NYC photographer captures city buildings in decay

Share this Article

With all the new construction dominating the New York skyline, it’s hard to imagine there are any structures still lying empty in the city. But as photographer and blogger Will Ellis reveals in his book “Abandoned NYC,”  there are  hospitals,  military facilities and grand ballrooms abandoned and decaying --  though not for much longer as developers circle.  

Originally from San Antonio and now living in Sunset Park, Ellis here explains why there is beauty in decay, what they tell us about the history of New York, and why the term  “ruin porn” is unfair.

Why shoot abandoned buildings?

I’ve  always been in interested in spooky stuff, and when I’d  see abandoned buildings,  would wonder  what they look like inside. The first one I went into was a huge empty warehouse in Red Hook. The sense of adventure and  rush of adrenaline  got me hooked. 

Some of the images are heartbreaking. Do you see beauty in the decay?

I think a lot of people see these pictures and their immediate reaction is, that’s so sad. In the case of the  Harlem Renaissance Ballroom (where the floor is covered in mushrooms) it really does have an important place in history and it’s a loss.  As a photographer I’m always looking for light, and there’s  a certain quality of light you find in these places, so that aspect is always beautiful. 

Are you also photographing them for the historical record?

For me it’s about documenting these places before they are gone, but if I am being honest, I wouldn’t be photographing historical buildings that didn’t happen to look beautiful and mysterious.  

Images of abandoned sites are sometimes termed “ruin porn.” Fair?

There is criticism of these kinds of photographs,  the idea of fetishizing decay when communities are in ruins and people are suffering. When you talk about Detroit it really applies,  but in NYC these are the exceptions to the rule.  

What do you find inside these buildings?

Among people who do this, the more prized buildings are the ones that are untouched or undiscovered, and you don’t get that in NYC  because it’s so densely populated. So here you will find squatters have used the space, teenagers, graffiti artists. I’m interested in the history of the places before and their second life since, so it interests me.

Why were some of these buildings left to rot for so long?

Many people ask  why the buildings weren’t used for  housing or a homeless shelter, and they don’t understand the financial reality of doing something like that. You need an  incredible amount of money to rehabilitate a place.  

Ever been busted trespassing?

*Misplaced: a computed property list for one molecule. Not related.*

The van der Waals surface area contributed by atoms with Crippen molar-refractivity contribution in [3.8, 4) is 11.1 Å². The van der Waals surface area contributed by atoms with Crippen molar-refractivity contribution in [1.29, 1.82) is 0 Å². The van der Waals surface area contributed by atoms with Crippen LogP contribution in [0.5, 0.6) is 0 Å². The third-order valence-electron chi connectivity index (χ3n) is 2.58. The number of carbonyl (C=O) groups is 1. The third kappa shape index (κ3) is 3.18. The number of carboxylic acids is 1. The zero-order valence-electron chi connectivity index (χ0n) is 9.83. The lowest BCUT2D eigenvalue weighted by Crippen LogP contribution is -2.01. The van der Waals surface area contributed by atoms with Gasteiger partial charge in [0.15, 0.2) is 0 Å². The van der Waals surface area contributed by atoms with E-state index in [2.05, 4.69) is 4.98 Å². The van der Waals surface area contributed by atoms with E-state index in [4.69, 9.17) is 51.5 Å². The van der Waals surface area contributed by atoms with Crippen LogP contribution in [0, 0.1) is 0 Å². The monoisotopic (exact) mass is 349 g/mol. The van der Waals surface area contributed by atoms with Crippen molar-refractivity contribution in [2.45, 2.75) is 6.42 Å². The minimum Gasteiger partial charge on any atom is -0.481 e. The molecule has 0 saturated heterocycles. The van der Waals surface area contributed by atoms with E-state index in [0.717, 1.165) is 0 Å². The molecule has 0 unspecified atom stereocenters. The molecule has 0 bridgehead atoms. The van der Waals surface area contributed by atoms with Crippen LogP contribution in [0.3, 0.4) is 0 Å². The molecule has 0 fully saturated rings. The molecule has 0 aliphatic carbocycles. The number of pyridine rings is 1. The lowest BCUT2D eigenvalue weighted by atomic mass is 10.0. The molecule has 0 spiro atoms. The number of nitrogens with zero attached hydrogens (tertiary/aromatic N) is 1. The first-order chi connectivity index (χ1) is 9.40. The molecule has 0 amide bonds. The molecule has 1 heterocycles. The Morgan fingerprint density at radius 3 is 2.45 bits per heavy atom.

No arrests! But there are all kinds of dangers,  and the first thing I worry about is  falling through a floor, getting trapped, or falling down an elevator shaft. I have had a couple of close calls, but nothing too serious. 

Forty years of pigeon droppings at Creedmoor State Hospital Building 25.

Favorite abandoned site? 

Creedmoor Hospital [overtaken by pigeons], I had never seen anything like that. I know it’s grotesque and surreal,  but I will never forget that. 

What does it say about New York that many of these sites are slated for development?  

It’s extraordinary they were in an  abandoned state for thirty, forty years and now in the past three years the market  bounced back and they’re  all  in the crosshairs of developers. It’s good when the buildings are being renovated  and not demolished, that way their history [via their facades] is preserved. 

But doesn’t the city lose something in the process?

Few people appreciate having an abandoned building in their neighborhood. They’re eyesores and not doing anything to serve their communities. But I think we’re losing something that is maybe not  tangible, but sentimental. These buildings make the city more interesting and  mysterious. We are losing this quality of older New York.

You say you are running out of abandoned spaces to discover.

Yes, trying to find those unknown places is getting difficult. I’m going further out into New Jersey, the Hudson Valley, the Poconos. Interestingly, a  lot of those  places relate to the  history of New York City. The asylums and Grossingers [resort in the Catskills] served people who came from the city. 

Poolside at Grossingers Resort


Benjamin Noriega-Ortiz's foolproof NYC design tricks, from lucite to shag carpets

New Yorkers' dinner rituals are lonely but strangely beautiful

An elevator view of the NYC skyline

Squeezing a family into 450 square feet inspired a Brooklyn photog's voyeuristic portrait series

Also Around the Web